Date: 2009-09-08 12:39 am (UTC)
Yeah, I think that's really interesting, Jo. I encountered the phrase 'the responsibilisation of contemporary life,' recently, and it seems to feed into this: in almost everything we do, we're having to be conscious of our responsibilities. We go fishing, we have to check the length of the fishies and throw the small ones back. We go riding, we have to wear a helmet. We drive, we have to wear a seat belt.

The concept of responsibilisation, as I encountered it, suggested that this tended to produce a kind of low-level constant anxiety (that one will fail to live up to these multiple sites of responsibility), and that this often, in turn, turned into resentment (which tends, of course, to be redirected by the government to 'more suitable' candidates for resentment; hence racism, etc). In this context, risk-taking seems extreme, somehow, and rejecting or ignoring your responsibilities... yes, thoroughly anti-authoritarian. Which of course is where Helen's analysis of the gendered nature of this stuff comes into its own again.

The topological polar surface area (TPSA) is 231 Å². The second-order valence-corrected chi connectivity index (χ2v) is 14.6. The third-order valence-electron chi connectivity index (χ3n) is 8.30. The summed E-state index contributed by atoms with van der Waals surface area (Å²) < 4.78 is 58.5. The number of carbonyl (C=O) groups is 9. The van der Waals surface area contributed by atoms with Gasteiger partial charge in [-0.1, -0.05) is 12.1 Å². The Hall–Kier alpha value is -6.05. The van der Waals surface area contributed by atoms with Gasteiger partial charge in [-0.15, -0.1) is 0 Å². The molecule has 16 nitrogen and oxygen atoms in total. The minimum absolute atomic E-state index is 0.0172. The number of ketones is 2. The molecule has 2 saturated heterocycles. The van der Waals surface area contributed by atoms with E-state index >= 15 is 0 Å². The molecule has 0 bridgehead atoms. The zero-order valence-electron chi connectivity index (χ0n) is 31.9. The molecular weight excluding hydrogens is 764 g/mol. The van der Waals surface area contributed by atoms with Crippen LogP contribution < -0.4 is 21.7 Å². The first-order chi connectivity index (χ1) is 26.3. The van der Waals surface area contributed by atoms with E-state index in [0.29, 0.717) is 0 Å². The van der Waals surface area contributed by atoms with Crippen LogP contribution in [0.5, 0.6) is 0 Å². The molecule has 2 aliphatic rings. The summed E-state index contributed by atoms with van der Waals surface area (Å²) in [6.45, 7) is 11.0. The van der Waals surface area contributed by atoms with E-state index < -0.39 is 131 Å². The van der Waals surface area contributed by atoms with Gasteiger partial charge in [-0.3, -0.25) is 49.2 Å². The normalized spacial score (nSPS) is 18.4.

Thanks for your thoughts, Jo.
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